Letter from Birmingham Jail (analysis)

Letter from Birmingham Prison (analysis)

Letter from Birmingham Prison (analysis) kode120 Module 1– Case Task Letter from Birmingham Jail In “Letter from Birmingham Jail”, Dr. Martin Luther King Jr. reacts to a letter he was sent by white clergymen that challenge his right to protest. He was called an outsider and an extremist Dr. King reveals trom the start that he is a male ot understanding and can be trusted, To construct on that trust and knowledge he should present an argument that interest his audience utilizing the 3 pillars: values. athos and logos. First, he must persuade his audience, the clergymen, that he is trustworthy and has good character. He does so by composing -I have the honor of serving as president otthe Southern Christian Leadership Conference.” (King JL, 1963) He continues from that declaration by saying that his group is related to 85 other organizations. He also specifies that he has organizational ties to Birmingham which is why he exists. He is not trying to interfere, but rather was invited to Birmingham.

He shows that he is not only a crucial character however likewise has strong ethics and morals. He demonstrates to the clergymen that he is a guy that can he trusted to stick to his word He also revealed good character in the riting ot his letter by not attacking the clergymen, He honestly objected to their point of view but did so in a considerate way. He uses the emotions of the clergymen d couple of times throughout the letter. One example is:” …

When you unexpectedly discover your tongue twisted and your speech stammering as you seek to discuss to your six year old daughter why she can’t EO to the public theme park that has actually just been advertised on television and see the backs welling up in her eyes when she is informed that Funtown is closed to colored children, and see ominous clouds of inability beginning to form in her ittle mental sky, and see her beginning to distort her personality by establishing an unconscious bitterness toward white people … (King Jr., 1963) This action provides the reader a within look at what it resembles to deal with segregatiom The reader can imagine what it would resemble if it uuas his/her own child that was being told they could not go to The theme park, The eyes of clergymen could also he filling with tears as they feel the heartbreak of a kid. Throughout his letter he showed the distress and suffering that is felt by colored individuals every day. Or.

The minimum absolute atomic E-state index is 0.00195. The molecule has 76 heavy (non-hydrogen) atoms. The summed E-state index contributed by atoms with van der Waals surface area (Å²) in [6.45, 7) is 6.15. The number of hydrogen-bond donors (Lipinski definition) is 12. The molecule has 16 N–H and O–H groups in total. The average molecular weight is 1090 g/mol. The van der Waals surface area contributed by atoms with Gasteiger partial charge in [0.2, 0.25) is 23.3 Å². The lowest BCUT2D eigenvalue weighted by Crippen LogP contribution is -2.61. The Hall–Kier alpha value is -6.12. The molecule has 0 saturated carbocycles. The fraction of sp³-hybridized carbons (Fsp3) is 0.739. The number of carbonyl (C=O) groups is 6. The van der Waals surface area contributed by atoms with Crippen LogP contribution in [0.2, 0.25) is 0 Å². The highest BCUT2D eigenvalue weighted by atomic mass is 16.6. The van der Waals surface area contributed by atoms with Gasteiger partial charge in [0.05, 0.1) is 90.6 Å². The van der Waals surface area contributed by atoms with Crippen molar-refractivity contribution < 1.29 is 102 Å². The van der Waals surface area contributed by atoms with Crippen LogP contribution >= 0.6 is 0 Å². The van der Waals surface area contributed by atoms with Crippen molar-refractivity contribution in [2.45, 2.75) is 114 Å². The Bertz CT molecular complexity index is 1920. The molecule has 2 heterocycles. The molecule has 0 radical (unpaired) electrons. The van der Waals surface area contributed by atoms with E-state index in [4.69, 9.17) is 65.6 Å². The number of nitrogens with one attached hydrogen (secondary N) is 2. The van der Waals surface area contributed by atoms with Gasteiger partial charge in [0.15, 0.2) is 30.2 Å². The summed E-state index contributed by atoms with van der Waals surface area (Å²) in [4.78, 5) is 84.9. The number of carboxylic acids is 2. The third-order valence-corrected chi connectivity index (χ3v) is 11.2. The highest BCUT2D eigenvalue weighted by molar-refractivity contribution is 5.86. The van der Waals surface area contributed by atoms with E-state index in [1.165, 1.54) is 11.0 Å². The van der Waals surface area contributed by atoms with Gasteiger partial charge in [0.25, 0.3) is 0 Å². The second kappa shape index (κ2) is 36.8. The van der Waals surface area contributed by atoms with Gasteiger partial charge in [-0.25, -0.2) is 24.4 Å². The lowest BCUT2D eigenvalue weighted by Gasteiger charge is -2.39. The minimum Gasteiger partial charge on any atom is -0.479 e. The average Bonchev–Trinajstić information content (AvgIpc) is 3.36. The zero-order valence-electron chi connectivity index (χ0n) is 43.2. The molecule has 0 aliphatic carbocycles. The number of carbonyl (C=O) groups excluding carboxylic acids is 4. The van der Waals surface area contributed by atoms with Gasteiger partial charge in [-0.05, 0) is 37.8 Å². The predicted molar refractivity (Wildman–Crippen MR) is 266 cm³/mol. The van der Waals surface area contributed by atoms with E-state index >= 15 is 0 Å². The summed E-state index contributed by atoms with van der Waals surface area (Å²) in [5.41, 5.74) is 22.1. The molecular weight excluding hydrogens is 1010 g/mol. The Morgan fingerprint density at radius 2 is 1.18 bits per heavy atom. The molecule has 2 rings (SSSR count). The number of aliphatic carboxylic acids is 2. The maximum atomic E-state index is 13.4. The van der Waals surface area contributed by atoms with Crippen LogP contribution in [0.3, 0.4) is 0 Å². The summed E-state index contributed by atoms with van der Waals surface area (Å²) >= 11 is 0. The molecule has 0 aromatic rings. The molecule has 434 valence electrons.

King often uses logic throughout his letter. He brought up many excellent facts and beliefs that sided uuith hinm “We should never forget that everything Adolf Hitler carried out in Germany was ‘legal’ and everything the Hungarian flexibility fighters did in Hungary was ‘unlawful. ‘” (King] r., 1963) Dr. King mentioned that even if he lived in a Communist country today he would disobey those laws that he thought were unjustified, and would honestly promote others to do the exact same.

He explained to his fellow clergymen that it is in some cases better to disobey a law than to obey it. He broke laws that he felt were unjustified and stated that others ought to abide by the laws that are simply _ During Dr. Kings whole letter he keeps a level head and does nor play into the feelings that often feature a heated argument, His arguments were extremely sincere and enthusiastic. In conclusion, Dr. King eloquently offers his viewpoint and arguments.

He shows many times through the letter that he is an ethical individual and has fantastic character He does what he believes to be ideal even if it goes against a law. He plays on the emotions otthe clewman many times throughout the letter, however none berrer than when referring to his children inability to go to the amusement park based on the color Of her skin. His arguments are rational and orce the clergymen to further consider what Dr. King represents. Dr. King was vital to the civil liberties movement and that is clearly shown in his letter.

References King M. L (1963, April 16). Letter from a Birmingham Prison [King, JrJ. African Studies Center, University of Pennsylvania. Obtained January 9, 2013, from http://www. africa. upenn. edu/Articles _ GenlLetter_Birmingham. html Welsh. M. (2011, November 10). Maddie Welsh– Letter from a Birmingham jail– Logo designs,’ EthosJPathos [Web log post). Recovered from httpflmaddiewelsh. edublogs. org/ 2011/ I I/ I O/letter-from-a-birmingham-jail-logosethospathos/